Common Threads
Common Threads

Eliza Denious '17
Head Mon

 

Eliza Denious is a head mon, a team captain, and a student who quickly recognized the ties that bind all Tafties together.

The moment you set foot on the Taft campus you are immediately drawn in by the beauty of it all. The seemingly endless red bricks that surround the pond give you an immediate sense of warmth and comfort. But it isn’t just the beautiful campus that makes Taft so special, it is all the things you may not see when you first visit the campus: the energy, the teachers, the sense of community, and the astounding feeling of passion. I am fortunate to attend such an amazing school, where I have been able to grow and to learn.

I was a new sophomore at Taft when I arrived early for soccer preseason. As nervous as I was, all of my butterflies were soon eased when the captains and coach took all of the new girls under their wings. We did everything together that week, from sprints, to meals, to charades. I quickly became fast friends with my teammates. And by the end of the week I was excited to learn that I had made the Varsity Team—and friends who would be by my side for my next three years at Taft.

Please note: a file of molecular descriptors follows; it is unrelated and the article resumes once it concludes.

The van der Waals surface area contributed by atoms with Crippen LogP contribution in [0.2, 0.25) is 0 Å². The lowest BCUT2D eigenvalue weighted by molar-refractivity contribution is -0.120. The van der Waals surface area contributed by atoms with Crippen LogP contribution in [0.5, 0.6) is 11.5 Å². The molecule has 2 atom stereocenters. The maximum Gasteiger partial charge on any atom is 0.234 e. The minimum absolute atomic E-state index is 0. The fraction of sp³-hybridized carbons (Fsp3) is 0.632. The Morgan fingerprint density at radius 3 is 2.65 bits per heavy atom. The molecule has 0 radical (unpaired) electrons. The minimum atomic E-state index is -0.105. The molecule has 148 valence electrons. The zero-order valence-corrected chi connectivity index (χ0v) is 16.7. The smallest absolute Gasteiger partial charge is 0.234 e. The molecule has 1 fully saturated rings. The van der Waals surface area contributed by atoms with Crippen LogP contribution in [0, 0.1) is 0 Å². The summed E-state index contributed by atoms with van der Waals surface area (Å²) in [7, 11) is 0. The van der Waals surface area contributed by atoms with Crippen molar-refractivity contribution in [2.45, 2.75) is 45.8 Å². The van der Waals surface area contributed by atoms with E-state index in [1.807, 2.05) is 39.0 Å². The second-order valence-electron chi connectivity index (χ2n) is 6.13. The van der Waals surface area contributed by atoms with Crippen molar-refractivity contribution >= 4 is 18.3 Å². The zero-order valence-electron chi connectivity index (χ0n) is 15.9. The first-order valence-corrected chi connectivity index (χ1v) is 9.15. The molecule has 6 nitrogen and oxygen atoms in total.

The Girls Varsity Soccer team is by far the closest-knit team I have ever been a part of; we have each other’s backs on and off the field. And although we share many team and Taft traditions that bring us together, I truly believe that it is our love and respect for one another—and for the game— that make us a family. I was elected captain of the team for next season and I cannot wait to become the big sister the captains were to me when I was a new student.

The lacrosse team is also a big part of my life at Taft. One of the mottos that our team seems to live by is: “If you can’t do it for yourself, do it for the girl next to you.” Some of the strongest relationships I have at Taft were built on the lacrosse field; I cannot imagine my life at Taft without them.

At Taft, our coaches aren’t just our coaches; they are our advisers, teachers, and dorm parents. The faculty cares deeply about the success of each student, which has helped Taft become my home away from home. Three weeks into my first year at Taft, I told my soccer coach that my mom would drive me to the game, but that I would travel back to school on the bus. I said to Coach Madden, “I’ll ride home with the team.” Mr. Madden said, “Home meaning Taft?” Yes, it was true: in only three weeks, Taft had come to feel like home.

Every person at Taft is unique and special in so many ways, but we all have this in common: every Taftie shares a love and passion for our school.